HEALthy Brain and Child Development Study


The first few years of life is a period of exponential brain growth and development. It is not currently known how infant and childhood development is affected by early exposure to opioids. To address this question, the National Institutes of Health is working to better understand typical brain development, beginning in the prenatal period through early childhood, including variability in development and how it contributes to cognitive, behavioral, social, and emotional function. Knowledge of normative brain trajectories is critical to understanding how brain development may be affected by exposure to opioids and other substances (e.g., alcohol, tobacco, cannabis), stressors, trauma and other significant environmental influences. The HEALthy Brain and Child Development (HBCD) Study will establish a large cohort of pregnant women from regions of the country significantly affected by the opioid crisis, and follow them and their children for at least 10 years. Research from this cohort will help understand normative childhood brain development as well as the long-term impact of pre- and postnatal opioid and other drug and adverse environmental exposures.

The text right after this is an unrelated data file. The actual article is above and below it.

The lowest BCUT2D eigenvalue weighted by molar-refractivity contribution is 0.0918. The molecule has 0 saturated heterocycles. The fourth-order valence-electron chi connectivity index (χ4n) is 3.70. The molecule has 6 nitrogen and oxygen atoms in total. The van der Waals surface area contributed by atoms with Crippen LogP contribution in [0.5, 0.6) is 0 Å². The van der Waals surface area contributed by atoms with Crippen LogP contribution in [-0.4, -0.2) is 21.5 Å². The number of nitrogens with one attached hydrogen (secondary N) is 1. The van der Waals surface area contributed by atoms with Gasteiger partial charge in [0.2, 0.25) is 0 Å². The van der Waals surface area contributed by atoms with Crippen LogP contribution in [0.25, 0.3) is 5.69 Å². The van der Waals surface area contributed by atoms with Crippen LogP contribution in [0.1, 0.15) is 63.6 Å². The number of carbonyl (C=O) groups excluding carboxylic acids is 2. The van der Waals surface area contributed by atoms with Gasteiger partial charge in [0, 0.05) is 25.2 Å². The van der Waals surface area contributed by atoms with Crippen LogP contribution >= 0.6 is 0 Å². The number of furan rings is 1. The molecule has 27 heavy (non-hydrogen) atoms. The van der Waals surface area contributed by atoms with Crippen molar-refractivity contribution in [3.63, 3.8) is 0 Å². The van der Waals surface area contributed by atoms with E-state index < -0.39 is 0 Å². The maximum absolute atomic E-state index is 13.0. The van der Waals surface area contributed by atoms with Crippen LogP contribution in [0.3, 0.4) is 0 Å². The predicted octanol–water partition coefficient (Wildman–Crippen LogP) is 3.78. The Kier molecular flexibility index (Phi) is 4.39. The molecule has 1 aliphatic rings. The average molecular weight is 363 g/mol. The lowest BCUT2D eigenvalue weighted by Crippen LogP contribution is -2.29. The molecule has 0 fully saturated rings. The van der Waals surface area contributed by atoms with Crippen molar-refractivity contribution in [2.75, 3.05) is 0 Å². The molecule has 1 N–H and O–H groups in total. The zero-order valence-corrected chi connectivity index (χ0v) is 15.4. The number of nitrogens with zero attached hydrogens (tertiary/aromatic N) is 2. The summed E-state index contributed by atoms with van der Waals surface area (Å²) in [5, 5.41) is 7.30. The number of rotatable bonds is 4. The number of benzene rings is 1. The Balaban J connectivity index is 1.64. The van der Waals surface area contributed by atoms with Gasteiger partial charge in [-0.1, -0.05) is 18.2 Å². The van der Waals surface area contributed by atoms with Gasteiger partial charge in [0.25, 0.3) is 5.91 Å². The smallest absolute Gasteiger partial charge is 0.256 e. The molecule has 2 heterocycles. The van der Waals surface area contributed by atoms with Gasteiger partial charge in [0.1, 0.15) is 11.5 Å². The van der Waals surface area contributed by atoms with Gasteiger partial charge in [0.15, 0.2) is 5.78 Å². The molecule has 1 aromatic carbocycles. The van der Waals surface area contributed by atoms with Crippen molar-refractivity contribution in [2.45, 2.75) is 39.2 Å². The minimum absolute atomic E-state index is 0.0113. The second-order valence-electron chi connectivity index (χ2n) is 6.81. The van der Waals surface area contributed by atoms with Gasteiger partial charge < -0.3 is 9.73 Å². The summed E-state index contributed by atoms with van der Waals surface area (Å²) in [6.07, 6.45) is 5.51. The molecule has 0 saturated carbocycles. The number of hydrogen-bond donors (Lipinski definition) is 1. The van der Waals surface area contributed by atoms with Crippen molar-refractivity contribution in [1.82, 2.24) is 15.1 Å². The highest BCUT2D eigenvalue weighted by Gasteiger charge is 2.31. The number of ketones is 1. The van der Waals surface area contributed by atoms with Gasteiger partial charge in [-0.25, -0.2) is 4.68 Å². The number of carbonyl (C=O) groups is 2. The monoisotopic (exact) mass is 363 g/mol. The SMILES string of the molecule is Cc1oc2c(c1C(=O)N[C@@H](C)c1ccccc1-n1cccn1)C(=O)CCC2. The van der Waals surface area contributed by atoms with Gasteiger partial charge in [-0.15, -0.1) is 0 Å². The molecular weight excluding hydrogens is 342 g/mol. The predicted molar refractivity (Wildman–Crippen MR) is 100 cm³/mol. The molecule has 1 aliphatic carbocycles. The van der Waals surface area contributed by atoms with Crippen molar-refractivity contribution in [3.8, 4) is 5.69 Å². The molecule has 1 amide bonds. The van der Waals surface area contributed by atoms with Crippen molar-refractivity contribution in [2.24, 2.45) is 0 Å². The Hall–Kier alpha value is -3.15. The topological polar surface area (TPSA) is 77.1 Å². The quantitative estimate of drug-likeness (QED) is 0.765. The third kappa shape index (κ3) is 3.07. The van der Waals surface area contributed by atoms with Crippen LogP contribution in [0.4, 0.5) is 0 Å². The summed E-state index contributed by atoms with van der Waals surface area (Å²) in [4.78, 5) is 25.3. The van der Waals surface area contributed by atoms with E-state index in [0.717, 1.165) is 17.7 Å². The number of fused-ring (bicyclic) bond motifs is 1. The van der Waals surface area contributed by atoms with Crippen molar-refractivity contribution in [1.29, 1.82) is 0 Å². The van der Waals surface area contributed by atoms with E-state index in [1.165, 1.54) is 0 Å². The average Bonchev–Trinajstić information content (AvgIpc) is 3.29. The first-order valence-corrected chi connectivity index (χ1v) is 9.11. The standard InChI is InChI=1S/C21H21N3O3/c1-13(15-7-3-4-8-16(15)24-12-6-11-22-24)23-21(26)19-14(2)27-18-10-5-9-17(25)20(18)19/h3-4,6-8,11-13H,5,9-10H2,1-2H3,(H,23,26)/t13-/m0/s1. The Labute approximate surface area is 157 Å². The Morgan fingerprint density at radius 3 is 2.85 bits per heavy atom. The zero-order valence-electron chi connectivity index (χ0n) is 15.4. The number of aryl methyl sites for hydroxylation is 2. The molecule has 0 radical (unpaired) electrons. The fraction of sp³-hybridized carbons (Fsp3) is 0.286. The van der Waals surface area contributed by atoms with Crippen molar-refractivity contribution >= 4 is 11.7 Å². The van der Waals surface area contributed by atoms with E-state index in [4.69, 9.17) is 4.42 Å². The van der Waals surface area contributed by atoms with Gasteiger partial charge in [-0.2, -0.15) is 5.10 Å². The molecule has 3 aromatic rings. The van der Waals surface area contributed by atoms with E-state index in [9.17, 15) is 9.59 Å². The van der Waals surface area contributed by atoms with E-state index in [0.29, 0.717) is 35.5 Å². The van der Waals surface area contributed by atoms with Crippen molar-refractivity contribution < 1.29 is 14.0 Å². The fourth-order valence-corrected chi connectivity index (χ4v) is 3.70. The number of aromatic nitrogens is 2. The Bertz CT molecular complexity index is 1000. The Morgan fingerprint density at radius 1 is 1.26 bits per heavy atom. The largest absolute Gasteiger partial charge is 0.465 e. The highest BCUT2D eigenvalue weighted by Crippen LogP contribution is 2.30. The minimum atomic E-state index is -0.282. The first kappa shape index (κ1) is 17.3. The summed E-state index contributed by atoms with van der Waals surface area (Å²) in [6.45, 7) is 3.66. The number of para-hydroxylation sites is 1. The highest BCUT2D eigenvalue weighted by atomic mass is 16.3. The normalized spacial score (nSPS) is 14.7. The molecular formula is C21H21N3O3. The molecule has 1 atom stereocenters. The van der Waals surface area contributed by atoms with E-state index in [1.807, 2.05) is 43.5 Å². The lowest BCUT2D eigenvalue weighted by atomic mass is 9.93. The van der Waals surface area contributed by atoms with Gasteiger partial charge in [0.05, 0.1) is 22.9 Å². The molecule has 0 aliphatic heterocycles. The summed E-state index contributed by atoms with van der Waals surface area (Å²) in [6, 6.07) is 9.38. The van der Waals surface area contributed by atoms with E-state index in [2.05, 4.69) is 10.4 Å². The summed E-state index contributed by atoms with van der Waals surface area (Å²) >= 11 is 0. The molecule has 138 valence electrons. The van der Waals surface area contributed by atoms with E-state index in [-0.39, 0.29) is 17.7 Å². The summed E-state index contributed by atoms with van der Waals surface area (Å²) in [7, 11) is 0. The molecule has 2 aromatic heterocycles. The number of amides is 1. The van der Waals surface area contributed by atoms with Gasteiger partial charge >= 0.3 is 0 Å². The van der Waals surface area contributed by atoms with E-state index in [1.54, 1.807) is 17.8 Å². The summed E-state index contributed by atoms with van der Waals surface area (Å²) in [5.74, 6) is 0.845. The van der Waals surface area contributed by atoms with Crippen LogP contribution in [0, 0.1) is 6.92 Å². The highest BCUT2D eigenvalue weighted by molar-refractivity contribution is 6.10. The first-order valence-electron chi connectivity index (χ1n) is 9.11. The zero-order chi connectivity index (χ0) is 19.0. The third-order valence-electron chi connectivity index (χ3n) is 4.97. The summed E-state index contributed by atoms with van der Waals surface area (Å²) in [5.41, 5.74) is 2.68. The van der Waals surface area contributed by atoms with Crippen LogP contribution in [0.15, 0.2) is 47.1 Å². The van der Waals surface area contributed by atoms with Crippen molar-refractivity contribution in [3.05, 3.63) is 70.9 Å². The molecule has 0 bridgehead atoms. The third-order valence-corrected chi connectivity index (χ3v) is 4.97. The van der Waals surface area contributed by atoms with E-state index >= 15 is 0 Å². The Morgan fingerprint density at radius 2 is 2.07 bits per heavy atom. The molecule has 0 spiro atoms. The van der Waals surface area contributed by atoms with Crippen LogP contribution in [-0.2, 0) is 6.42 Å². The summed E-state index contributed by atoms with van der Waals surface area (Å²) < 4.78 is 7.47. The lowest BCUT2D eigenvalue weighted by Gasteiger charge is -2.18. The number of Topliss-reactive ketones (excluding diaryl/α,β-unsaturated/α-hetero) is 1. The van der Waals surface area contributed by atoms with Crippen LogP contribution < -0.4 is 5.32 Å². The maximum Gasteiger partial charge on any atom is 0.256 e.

• The study will collect data on pregnancy and fetal measures; infant and early childhood structural and functional brain imaging; anthropometrics; medical history; family history; biospecimens; and data on social, emotional, and cognitive development.
  • This knowledge will be critical to help predict and prevent some of the known impacts of pre- and postnatal exposure to certain drugs or adverse environments, including risk for future substance use, mental disorders, and other behavioral and developmental problems.

Supporting NIH Institutes and Centers



Dr. Michelle Freund

This page last reviewed on May 8, 2019